Characterising turbulence to commercialise tidal arrays

At the International Tidal Energy Summit (ITES) which took place in London recently, delegates heard a presentation on new guidance for the assessment and characterisation of turbulence in marine environments.

Designed to improve the understanding of the effect of marine turbulence on tidal arrays in Scottish waters, turbulence was measured in the challenging tidal environments of both the Sound of Islay and the Inner Sound of Pentland Firth, some of the most energetic stretches of water anywhere in the world.

Following evaluation, turbulence was mapped across differing tidal energy development sites with the guidance developed by the TiME (Turbulence in Marine Environments) project consortium – consisting of partners Partrac, Ocean Array Systems, ABPmer, and IT Power.
Within the consortium, Partrac conducted measurements, ABPmer then incorporated the data in resource characterisation, Ocean Array Systems provided turbulence characterisation and hydrodynamic analyses and IT Power contributed engineering design, device performance and tidal turbine array modelling.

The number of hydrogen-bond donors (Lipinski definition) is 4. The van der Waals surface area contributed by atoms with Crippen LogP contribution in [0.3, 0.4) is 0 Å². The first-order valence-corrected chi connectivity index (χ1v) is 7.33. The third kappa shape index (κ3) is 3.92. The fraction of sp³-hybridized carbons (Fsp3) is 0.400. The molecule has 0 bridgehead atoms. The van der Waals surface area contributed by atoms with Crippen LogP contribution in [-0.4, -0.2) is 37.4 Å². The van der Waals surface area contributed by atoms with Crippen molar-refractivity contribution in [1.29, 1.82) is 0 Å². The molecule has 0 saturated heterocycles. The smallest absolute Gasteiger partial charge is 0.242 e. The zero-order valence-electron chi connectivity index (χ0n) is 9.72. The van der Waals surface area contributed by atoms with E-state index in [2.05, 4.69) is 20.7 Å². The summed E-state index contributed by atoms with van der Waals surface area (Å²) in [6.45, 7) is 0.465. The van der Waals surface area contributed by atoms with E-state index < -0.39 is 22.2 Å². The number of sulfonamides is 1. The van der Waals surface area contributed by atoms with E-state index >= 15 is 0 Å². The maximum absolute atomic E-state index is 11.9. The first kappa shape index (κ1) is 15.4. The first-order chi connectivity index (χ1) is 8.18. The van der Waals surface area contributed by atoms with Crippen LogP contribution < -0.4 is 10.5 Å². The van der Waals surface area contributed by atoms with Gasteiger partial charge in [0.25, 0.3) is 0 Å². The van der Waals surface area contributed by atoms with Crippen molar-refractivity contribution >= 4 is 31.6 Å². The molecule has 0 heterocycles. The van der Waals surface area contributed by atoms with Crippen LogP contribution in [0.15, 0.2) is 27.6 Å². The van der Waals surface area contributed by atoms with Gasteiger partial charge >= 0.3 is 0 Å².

Although new methods have been developed and tested to measure and characterise turbulence, more importantly data from these new methods were then used to show that designing tidal turbines and array layouts to the true turbulence existing at different points in a site could lead to significant cost reductions.

As Guy Henley, project manager of the Marine Renewables Commercialisation Fund (MRCF) Array Technology Innovation Programme at project backers the Carbon Trust, explains: “The Guidance formulated by the project team is comprehensive and provides a solid understanding of the impact of turbulence on tidal arrays, which is a critical aspect of realising commercial-scale tidal arrays.”

Dr. Tom Clark of Ocean Array Systems added: “Assessment of [turbulence] impact on engineering design considerations highlighted the importance of properly accounting for turbulence – especially in considering yield and fatigue lifetimes”.

This is of course the key to commercialisation of marine tidal technologies. It is by thoroughly understanding not just turbulence but how multiple machines interact and their influence on each other that commercial-scale projects can be achieved with the minimum of risk. And effective risk management suggests the lowest-cost route to competitive marine energy.

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